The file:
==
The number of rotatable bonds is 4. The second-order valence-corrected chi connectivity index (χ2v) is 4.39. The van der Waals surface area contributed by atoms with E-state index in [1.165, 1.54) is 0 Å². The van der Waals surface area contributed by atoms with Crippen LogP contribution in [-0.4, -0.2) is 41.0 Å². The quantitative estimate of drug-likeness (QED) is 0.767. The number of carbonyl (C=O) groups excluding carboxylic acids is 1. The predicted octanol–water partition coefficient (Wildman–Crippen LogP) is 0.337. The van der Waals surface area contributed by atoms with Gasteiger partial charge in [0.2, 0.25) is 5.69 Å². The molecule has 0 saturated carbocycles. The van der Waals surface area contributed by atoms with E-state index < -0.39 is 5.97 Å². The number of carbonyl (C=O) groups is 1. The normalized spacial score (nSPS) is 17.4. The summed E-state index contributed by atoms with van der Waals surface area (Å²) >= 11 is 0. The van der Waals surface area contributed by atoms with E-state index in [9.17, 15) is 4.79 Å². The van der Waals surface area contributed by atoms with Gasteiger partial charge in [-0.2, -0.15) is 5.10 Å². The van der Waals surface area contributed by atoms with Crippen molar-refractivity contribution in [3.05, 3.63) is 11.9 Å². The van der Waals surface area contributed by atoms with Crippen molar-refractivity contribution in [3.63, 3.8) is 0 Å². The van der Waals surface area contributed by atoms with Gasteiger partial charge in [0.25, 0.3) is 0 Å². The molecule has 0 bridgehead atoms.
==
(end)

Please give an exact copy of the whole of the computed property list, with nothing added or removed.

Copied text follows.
The number of rotatable bonds is 4. The second-order valence-corrected chi connectivity index (χ2v) is 4.39. The van der Waals surface area contributed by atoms with E-state index in [1.165, 1.54) is 0 Å². The van der Waals surface area contributed by atoms with Crippen LogP contribution in [-0.4, -0.2) is 41.0 Å². The quantitative estimate of drug-likeness (QED) is 0.767. The number of carbonyl (C=O) groups excluding carboxylic acids is 1. The predicted octanol–water partition coefficient (Wildman–Crippen LogP) is 0.337. The van der Waals surface area contributed by atoms with Gasteiger partial charge in [0.2, 0.25) is 5.69 Å². The molecule has 0 saturated carbocycles. The van der Waals surface area contributed by atoms with E-state index < -0.39 is 5.97 Å². The number of carbonyl (C=O) groups is 1. The normalized spacial score (nSPS) is 17.4. The summed E-state index contributed by atoms with van der Waals surface area (Å²) >= 11 is 0. The van der Waals surface area contributed by atoms with E-state index in [9.17, 15) is 4.79 Å². The van der Waals surface area contributed by atoms with Gasteiger partial charge in [-0.2, -0.15) is 5.10 Å². The van der Waals surface area contributed by atoms with Crippen molar-refractivity contribution in [3.05, 3.63) is 11.9 Å². The van der Waals surface area contributed by atoms with Crippen molar-refractivity contribution in [3.63, 3.8) is 0 Å². The van der Waals surface area contributed by atoms with Gasteiger partial charge in [0.25, 0.3) is 0 Å². The molecule has 0 bridgehead atoms.